I firmly believe that India should make the death sentence obligatory for all terrorists who wage war against the country - drug peddlers, rapists, murderers and those who swindle public funds.
I am not claiming modern India is immune from the problems mentioned by Rafferty, but it is definitely not alone in this respect.
You carried the report about film star Jackie Chan's comments on America ("US the most corrupt country, rants Jackie Chan", January 12).
There are so many positive points in present-day Indian society which are an example to other countries.
Kishore Sambwani, Pok Fu Lam
One-child policy must be updated
China has worked hard at trying to slow down population growth through its one-child policy.
However, the policy has led to different long-term social problems, such as gender imbalance and issues relating to the elderly and ageing.
Given the problems associated with the one-child policy, I do not believe it is sustainable in its present form.
I understand that the central government wants to keep population growth under control, but it could modify the policy. It could impose a tax for people wanting to have a second child. The amount they would have to pay would be linked to their income. Charging people only what they can afford to pay would ensure a fair system for everyone.
Sally Ho Wing-yin, Sha Tin
Sandwich is enough on short flights
My reaction after reading the report, "Saying goodbye to the 'chicken or fish' routine" (January 17), was, it's about time.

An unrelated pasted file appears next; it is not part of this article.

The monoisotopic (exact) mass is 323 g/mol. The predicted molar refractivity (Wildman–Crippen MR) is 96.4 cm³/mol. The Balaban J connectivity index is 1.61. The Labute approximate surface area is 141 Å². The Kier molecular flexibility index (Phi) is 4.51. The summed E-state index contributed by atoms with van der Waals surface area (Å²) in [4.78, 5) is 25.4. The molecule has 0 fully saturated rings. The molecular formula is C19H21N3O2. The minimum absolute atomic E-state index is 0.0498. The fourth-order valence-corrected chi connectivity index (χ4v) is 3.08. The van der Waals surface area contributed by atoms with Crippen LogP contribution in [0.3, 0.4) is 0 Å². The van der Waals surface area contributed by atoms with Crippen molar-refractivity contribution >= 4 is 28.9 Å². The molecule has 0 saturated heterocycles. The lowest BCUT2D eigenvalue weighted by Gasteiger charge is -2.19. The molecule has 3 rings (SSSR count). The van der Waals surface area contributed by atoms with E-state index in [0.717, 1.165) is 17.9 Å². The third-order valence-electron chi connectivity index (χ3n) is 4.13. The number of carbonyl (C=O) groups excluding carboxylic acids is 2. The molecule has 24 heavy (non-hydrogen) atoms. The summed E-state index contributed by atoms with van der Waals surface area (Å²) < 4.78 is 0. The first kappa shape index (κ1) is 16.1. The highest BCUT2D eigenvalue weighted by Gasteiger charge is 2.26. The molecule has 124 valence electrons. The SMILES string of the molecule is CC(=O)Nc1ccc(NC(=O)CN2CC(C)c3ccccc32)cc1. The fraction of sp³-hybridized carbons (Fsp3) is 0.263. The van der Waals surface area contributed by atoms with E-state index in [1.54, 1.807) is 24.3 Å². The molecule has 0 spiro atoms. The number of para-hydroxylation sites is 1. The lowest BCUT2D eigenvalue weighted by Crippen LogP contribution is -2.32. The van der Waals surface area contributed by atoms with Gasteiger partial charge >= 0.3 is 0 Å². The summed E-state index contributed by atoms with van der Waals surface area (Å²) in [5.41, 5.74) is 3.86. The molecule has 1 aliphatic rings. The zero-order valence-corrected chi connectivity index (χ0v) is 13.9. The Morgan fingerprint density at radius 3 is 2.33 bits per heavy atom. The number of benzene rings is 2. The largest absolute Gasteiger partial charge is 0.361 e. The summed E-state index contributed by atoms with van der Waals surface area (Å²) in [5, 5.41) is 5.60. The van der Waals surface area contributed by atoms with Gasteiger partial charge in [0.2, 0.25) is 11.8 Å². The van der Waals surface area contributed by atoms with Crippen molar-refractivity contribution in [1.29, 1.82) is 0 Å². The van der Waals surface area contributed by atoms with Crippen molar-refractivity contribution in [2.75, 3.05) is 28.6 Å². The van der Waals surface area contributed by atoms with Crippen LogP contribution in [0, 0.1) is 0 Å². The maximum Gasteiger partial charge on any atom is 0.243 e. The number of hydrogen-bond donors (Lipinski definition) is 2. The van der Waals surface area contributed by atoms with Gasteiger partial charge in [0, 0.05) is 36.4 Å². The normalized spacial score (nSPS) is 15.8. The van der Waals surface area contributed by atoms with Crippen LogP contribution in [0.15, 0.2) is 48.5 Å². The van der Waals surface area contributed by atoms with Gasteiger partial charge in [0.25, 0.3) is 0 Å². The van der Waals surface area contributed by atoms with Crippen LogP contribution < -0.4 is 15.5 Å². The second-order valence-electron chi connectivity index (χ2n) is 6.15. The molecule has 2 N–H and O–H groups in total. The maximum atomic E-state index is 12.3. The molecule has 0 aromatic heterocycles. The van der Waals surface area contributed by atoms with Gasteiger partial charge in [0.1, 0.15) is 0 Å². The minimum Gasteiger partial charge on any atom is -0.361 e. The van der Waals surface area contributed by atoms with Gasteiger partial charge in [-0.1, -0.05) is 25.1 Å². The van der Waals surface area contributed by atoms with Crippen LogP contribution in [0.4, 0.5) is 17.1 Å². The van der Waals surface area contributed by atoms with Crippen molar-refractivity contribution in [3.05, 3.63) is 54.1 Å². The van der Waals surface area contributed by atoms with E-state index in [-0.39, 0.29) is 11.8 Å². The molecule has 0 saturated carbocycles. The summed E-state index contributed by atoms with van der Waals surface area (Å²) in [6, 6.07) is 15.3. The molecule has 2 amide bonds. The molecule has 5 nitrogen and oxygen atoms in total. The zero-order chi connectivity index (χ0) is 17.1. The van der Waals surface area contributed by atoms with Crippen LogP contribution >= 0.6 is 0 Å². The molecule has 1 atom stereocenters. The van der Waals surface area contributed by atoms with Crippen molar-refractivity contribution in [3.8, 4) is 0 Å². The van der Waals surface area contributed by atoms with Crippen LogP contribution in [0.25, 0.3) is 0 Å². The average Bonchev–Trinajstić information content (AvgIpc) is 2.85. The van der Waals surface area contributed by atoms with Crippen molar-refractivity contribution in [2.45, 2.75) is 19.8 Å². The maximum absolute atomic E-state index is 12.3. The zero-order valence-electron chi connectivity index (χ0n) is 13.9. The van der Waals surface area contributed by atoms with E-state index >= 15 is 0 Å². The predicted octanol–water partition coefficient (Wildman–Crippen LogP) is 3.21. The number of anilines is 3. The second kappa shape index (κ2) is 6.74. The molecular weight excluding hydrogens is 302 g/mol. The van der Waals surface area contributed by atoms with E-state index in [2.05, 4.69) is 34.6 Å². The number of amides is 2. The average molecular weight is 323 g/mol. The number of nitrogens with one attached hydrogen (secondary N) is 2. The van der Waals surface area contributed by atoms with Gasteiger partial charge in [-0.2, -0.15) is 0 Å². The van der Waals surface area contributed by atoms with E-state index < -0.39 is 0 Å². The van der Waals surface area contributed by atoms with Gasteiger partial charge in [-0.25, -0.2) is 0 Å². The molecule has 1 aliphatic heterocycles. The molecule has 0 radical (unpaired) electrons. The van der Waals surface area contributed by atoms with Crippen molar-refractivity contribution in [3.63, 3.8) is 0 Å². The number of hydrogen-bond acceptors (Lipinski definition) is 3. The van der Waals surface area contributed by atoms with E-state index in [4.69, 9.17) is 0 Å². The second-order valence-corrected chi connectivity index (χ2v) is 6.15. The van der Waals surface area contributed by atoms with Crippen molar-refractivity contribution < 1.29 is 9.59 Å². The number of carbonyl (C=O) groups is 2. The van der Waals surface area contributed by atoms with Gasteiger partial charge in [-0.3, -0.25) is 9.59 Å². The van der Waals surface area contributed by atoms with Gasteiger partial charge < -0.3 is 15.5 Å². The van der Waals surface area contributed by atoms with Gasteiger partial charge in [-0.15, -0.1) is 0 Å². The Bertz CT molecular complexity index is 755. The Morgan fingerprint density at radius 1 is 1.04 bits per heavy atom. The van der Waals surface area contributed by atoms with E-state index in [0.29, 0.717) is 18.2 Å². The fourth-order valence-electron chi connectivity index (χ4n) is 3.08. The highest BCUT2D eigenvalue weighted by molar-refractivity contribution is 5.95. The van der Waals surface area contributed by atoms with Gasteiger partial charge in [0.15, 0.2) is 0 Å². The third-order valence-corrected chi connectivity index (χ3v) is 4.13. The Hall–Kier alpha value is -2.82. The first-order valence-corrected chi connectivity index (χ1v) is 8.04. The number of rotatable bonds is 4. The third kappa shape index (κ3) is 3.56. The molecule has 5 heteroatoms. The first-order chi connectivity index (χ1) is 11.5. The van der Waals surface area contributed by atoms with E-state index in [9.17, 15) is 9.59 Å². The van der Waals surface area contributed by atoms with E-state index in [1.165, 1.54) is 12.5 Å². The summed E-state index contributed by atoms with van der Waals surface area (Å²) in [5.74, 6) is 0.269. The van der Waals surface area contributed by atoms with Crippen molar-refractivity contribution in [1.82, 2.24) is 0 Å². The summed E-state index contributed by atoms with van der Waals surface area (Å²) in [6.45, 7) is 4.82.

As someone who sometimes travels to the Philippines and Taiwan, I've often wondered why Cathay Pacific, and other Asian-based airlines, usually serve full meals during flights that take barely two hours.
After having been on budget airlines in the West which sensibly give passengers sandwiches, fruit and water on short hauls, I wondered why Asian airlines kept wasting so much space, energy and time providing big meals.
Now, with overall costs skyrocketing, Cathay has finally acquired some common sense.
Will the other Asian carriers follow suit or continue to ruin the environment with their big carbon footprints?
Beatriz Taylor, Cheung Chau
Kwun Tong health centre in a mess
Would someone from the government care to explain the existence of the Kwun Tong Jockey Club Health Centre?
I have no complaints about the professional staff or skills provided, merely the venue.
In this great city of wealth and prosperity, this health centre is surely a disgrace. Here, one finds patients awaiting treatment, jammed together and suffering in cold, dingy and ill-lit corridors.
When I was there, I found the toilets to be wet. They smelled bad and the discarded bloody bandage in the urinal almost didn't seem out of place.